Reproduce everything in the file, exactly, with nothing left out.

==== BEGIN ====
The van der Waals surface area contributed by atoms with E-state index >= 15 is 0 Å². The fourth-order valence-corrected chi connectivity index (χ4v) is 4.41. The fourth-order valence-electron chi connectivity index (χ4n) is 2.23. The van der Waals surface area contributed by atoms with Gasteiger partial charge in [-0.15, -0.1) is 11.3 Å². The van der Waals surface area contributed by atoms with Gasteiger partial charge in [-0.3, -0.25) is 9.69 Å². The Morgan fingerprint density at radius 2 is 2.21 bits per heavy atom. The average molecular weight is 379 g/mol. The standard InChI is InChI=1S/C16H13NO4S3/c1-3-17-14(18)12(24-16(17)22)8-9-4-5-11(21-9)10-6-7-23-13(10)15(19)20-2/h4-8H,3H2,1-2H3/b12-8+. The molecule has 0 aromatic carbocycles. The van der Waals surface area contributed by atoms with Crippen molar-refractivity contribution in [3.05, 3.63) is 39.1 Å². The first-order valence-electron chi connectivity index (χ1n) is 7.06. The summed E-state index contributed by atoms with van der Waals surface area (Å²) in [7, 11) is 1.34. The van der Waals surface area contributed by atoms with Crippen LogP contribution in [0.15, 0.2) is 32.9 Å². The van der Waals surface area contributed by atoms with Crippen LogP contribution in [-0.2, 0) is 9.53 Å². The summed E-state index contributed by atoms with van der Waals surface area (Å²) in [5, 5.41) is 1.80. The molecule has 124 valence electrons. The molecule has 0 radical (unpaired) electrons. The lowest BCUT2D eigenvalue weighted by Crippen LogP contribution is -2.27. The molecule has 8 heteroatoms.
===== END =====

The van der Waals surface area contributed by atoms with E-state index >= 15 is 0 Å². The fourth-order valence-corrected chi connectivity index (χ4v) is 4.41. The fourth-order valence-electron chi connectivity index (χ4n) is 2.23. The van der Waals surface area contributed by atoms with Gasteiger partial charge in [-0.15, -0.1) is 11.3 Å². The van der Waals surface area contributed by atoms with Gasteiger partial charge in [-0.3, -0.25) is 9.69 Å². The Morgan fingerprint density at radius 2 is 2.21 bits per heavy atom. The average molecular weight is 379 g/mol. The standard InChI is InChI=1S/C16H13NO4S3/c1-3-17-14(18)12(24-16(17)22)8-9-4-5-11(21-9)10-6-7-23-13(10)15(19)20-2/h4-8H,3H2,1-2H3/b12-8+. The molecule has 0 aromatic carbocycles. The van der Waals surface area contributed by atoms with Crippen molar-refractivity contribution in [3.05, 3.63) is 39.1 Å². The first-order valence-electron chi connectivity index (χ1n) is 7.06. The summed E-state index contributed by atoms with van der Waals surface area (Å²) in [7, 11) is 1.34. The van der Waals surface area contributed by atoms with Crippen LogP contribution in [0.15, 0.2) is 32.9 Å². The van der Waals surface area contributed by atoms with Crippen LogP contribution in [-0.2, 0) is 9.53 Å². The summed E-state index contributed by atoms with van der Waals surface area (Å²) in [5, 5.41) is 1.80. The molecule has 124 valence electrons. The molecule has 0 radical (unpaired) electrons. The lowest BCUT2D eigenvalue weighted by Crippen LogP contribution is -2.27. The molecule has 8 heteroatoms.